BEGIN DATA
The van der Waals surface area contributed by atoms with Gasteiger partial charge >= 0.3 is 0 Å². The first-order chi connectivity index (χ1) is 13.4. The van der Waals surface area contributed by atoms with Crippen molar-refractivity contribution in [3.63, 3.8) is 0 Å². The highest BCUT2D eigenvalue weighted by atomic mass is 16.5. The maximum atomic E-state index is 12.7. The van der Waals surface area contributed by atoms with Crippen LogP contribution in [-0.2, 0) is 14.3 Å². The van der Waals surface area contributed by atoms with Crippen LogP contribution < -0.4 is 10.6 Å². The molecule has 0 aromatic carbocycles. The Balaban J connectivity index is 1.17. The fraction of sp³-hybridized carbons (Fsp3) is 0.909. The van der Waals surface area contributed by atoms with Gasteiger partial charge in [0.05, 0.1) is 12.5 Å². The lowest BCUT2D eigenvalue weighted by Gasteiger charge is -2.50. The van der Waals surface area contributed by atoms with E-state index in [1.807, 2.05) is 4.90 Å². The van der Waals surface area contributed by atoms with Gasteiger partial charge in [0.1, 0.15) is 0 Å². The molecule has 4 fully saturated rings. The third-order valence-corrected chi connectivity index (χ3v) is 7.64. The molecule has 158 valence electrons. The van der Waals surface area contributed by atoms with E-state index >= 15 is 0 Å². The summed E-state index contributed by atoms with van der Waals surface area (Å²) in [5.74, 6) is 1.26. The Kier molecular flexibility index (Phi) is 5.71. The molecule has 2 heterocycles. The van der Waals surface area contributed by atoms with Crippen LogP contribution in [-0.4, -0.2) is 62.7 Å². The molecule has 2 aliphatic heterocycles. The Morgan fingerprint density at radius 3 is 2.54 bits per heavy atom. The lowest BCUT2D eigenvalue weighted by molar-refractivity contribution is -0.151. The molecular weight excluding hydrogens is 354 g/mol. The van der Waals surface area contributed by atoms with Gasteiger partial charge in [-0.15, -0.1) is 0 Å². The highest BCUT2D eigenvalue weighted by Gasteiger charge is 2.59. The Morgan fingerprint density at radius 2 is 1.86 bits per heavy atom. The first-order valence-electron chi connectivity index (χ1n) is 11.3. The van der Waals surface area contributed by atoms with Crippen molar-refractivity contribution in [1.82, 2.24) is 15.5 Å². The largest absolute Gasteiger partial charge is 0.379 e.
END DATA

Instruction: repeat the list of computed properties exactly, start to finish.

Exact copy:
The van der Waals surface area contributed by atoms with Gasteiger partial charge >= 0.3 is 0 Å². The first-order chi connectivity index (χ1) is 13.4. The van der Waals surface area contributed by atoms with Crippen molar-refractivity contribution in [3.63, 3.8) is 0 Å². The highest BCUT2D eigenvalue weighted by atomic mass is 16.5. The maximum atomic E-state index is 12.7. The van der Waals surface area contributed by atoms with Crippen LogP contribution in [-0.2, 0) is 14.3 Å². The van der Waals surface area contributed by atoms with Crippen LogP contribution < -0.4 is 10.6 Å². The molecule has 0 aromatic carbocycles. The Balaban J connectivity index is 1.17. The fraction of sp³-hybridized carbons (Fsp3) is 0.909. The van der Waals surface area contributed by atoms with Gasteiger partial charge in [0.05, 0.1) is 12.5 Å². The lowest BCUT2D eigenvalue weighted by Gasteiger charge is -2.50. The van der Waals surface area contributed by atoms with E-state index in [1.807, 2.05) is 4.90 Å². The van der Waals surface area contributed by atoms with Gasteiger partial charge in [0.1, 0.15) is 0 Å². The molecule has 4 fully saturated rings. The third-order valence-corrected chi connectivity index (χ3v) is 7.64. The molecule has 158 valence electrons. The van der Waals surface area contributed by atoms with E-state index >= 15 is 0 Å². The summed E-state index contributed by atoms with van der Waals surface area (Å²) in [5.74, 6) is 1.26. The Kier molecular flexibility index (Phi) is 5.71. The molecule has 2 heterocycles. The van der Waals surface area contributed by atoms with Crippen LogP contribution in [-0.4, -0.2) is 62.7 Å². The molecule has 2 aliphatic heterocycles. The Morgan fingerprint density at radius 3 is 2.54 bits per heavy atom. The lowest BCUT2D eigenvalue weighted by molar-refractivity contribution is -0.151. The molecular weight excluding hydrogens is 354 g/mol. The van der Waals surface area contributed by atoms with Gasteiger partial charge in [-0.15, -0.1) is 0 Å². The highest BCUT2D eigenvalue weighted by Gasteiger charge is 2.59. The Morgan fingerprint density at radius 2 is 1.86 bits per heavy atom. The first-order valence-electron chi connectivity index (χ1n) is 11.3. The van der Waals surface area contributed by atoms with Crippen molar-refractivity contribution in [1.82, 2.24) is 15.5 Å². The largest absolute Gasteiger partial charge is 0.379 e.